Self-financed courses and why they had DU teachers up in arms last week
The proposal to start self-financed courses in journalism, cyber security, law and transnational studies was unanimously opposed at the Delhi university academic council meeting recently.
What are self-financed courses?
- Education in Government institutions (universities and colleges) is subsidized by funds from University Grants Commission (UGC) which in some cases comprises up to 95 per cent.
- Self-financing courses on the other hand have a higher fee structure which can bear the cost of salaries of teachers and sometimes infrastructure during the duration of the course
- A college has the option to teach the same course under the general scheme or under the self-financing scheme.
What led to opposition by teachers:
- The biggest criticism is that it excludes more than it includes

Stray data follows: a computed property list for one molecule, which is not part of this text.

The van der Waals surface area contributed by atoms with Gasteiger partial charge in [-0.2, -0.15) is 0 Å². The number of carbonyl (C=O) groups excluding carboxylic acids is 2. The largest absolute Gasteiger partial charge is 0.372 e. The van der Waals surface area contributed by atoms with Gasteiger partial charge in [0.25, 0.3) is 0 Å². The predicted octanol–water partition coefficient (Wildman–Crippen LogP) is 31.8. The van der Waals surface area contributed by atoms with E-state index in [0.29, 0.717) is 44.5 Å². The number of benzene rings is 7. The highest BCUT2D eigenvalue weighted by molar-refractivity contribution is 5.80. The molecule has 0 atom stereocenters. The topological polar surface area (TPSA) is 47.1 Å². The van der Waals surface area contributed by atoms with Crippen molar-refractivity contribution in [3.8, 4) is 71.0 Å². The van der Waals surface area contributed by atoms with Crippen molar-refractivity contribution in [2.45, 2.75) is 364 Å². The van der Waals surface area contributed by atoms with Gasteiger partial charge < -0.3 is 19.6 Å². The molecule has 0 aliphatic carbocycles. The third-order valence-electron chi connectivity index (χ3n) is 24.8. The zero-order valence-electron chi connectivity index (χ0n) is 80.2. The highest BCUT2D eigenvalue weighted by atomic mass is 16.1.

- A higher fee structure will lead to a situation in which only those with means and access will be able to afford the course and primarily students from financially stable families will corner majority of the seats
- Self-financing courses can also reinforce gender discrimination, as people with limited means are reluctant to spend on a woman’s education
- Critics also claim that the government is just washing its hands of the responsibility of educating an entire generation.
- Teachers believe that grant of autonomy is the first step towards privatization of education and will exclude the economically disadvantaged and marginalized section of the society
- It will create discrimination as the same course will be self-financed in a college and not in the other. For instance, the School of Journalism at Delhi University kept the semester fee at Rs 60,000 per annum. On the other hand, at Lady Shri Ram College for Women, which runs the most popular journalism course in DU, the per annum fee is Rs 27,190.